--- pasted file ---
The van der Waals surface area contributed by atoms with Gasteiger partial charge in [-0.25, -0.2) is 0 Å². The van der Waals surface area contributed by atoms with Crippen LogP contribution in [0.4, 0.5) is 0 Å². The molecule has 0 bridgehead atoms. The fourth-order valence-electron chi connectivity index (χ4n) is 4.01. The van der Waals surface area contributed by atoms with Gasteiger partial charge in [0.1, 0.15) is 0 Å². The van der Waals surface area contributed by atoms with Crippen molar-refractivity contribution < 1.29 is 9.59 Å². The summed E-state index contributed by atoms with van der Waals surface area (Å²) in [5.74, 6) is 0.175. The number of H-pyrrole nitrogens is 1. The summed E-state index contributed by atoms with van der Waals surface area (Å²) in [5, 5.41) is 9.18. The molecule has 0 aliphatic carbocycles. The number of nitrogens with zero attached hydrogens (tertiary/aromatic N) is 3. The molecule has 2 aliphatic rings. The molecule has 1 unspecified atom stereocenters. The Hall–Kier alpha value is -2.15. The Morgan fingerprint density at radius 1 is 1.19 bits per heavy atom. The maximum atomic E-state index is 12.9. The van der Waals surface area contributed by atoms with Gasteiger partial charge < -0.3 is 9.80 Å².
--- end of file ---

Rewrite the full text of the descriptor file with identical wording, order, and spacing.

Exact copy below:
The van der Waals surface area contributed by atoms with Gasteiger partial charge in [-0.25, -0.2) is 0 Å². The van der Waals surface area contributed by atoms with Crippen LogP contribution in [0.4, 0.5) is 0 Å². The molecule has 0 bridgehead atoms. The fourth-order valence-electron chi connectivity index (χ4n) is 4.01. The van der Waals surface area contributed by atoms with Gasteiger partial charge in [0.1, 0.15) is 0 Å². The van der Waals surface area contributed by atoms with Crippen molar-refractivity contribution < 1.29 is 9.59 Å². The summed E-state index contributed by atoms with van der Waals surface area (Å²) in [5.74, 6) is 0.175. The number of H-pyrrole nitrogens is 1. The summed E-state index contributed by atoms with van der Waals surface area (Å²) in [5, 5.41) is 9.18. The molecule has 0 aliphatic carbocycles. The number of nitrogens with zero attached hydrogens (tertiary/aromatic N) is 3. The molecule has 2 aliphatic rings. The molecule has 1 unspecified atom stereocenters. The Hall–Kier alpha value is -2.15. The Morgan fingerprint density at radius 1 is 1.19 bits per heavy atom. The maximum atomic E-state index is 12.9. The van der Waals surface area contributed by atoms with Gasteiger partial charge < -0.3 is 9.80 Å².